THIS week, four times as many self-help books will be sold as in any other week of the year. Very few of them -- even those expounding fanciful theories and recommending eccentric diets -- can do very much harm, and most of them can do a lot of good.
The great majority are based, sometimes without the authors' knowledge, on precepts centuries old but none the worse for that. Long before the 21st century, exercise, healthy diet and general good behaviour were hardly secrets. They do not change over time, but wilful human nature needs constant reminders.
Among the purchasers this week will be people who want to fortify themselves in their New Year resolutions, but also some who have already fallen prey to tobacco, chocolate and other temptations and seek encouragement to get back on the right path.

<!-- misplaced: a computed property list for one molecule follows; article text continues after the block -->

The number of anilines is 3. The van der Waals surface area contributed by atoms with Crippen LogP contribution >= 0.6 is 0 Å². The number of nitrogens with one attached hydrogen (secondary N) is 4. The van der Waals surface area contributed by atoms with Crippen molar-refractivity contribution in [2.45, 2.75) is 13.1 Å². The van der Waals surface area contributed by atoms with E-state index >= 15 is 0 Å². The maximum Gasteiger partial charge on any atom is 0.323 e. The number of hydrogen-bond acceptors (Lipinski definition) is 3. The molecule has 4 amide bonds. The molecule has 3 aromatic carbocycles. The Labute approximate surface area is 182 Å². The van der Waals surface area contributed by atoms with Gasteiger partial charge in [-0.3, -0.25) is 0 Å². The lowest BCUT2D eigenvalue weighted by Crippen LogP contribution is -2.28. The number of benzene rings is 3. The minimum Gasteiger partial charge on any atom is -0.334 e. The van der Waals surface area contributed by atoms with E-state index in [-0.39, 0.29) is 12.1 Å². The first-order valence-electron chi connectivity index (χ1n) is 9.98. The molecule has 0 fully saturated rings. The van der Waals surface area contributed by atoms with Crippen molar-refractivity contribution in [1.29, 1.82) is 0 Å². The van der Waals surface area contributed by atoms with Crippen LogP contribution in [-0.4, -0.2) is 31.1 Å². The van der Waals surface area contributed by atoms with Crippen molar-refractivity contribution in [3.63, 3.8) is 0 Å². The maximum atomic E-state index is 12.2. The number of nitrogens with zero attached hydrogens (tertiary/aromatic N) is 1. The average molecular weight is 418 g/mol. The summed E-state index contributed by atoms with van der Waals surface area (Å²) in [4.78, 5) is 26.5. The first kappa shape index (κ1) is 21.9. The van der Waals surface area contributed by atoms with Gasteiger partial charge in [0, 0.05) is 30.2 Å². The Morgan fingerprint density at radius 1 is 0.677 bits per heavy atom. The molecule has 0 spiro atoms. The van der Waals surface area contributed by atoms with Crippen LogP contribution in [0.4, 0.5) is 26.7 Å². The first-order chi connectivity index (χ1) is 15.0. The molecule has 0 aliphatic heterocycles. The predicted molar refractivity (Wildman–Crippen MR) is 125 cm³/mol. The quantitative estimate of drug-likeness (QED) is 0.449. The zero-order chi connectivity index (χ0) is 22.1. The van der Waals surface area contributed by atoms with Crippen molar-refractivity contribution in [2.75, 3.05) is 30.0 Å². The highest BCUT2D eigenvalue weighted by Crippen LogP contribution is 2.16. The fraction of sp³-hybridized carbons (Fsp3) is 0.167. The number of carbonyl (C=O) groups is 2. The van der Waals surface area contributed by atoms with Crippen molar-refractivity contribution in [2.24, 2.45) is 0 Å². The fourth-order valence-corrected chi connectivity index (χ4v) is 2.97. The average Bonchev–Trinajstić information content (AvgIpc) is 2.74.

The books will give them programmes and incentives as well as basic good advice. But it takes no self-help expert to identify one of the biggest problems of the age and tender one of the shortest and simplest injunctions: Get up off that couch!
Far too many need that advice. And most of them are not the supposedly typical middle-aged couch potatoes. Obesity in adolescence, even in childhood, has become an increasingly frequent and highly disturbing phenomenon. It dulls the mind and harms the body. And the cure is in the hands of parents, more than in the pages of a book.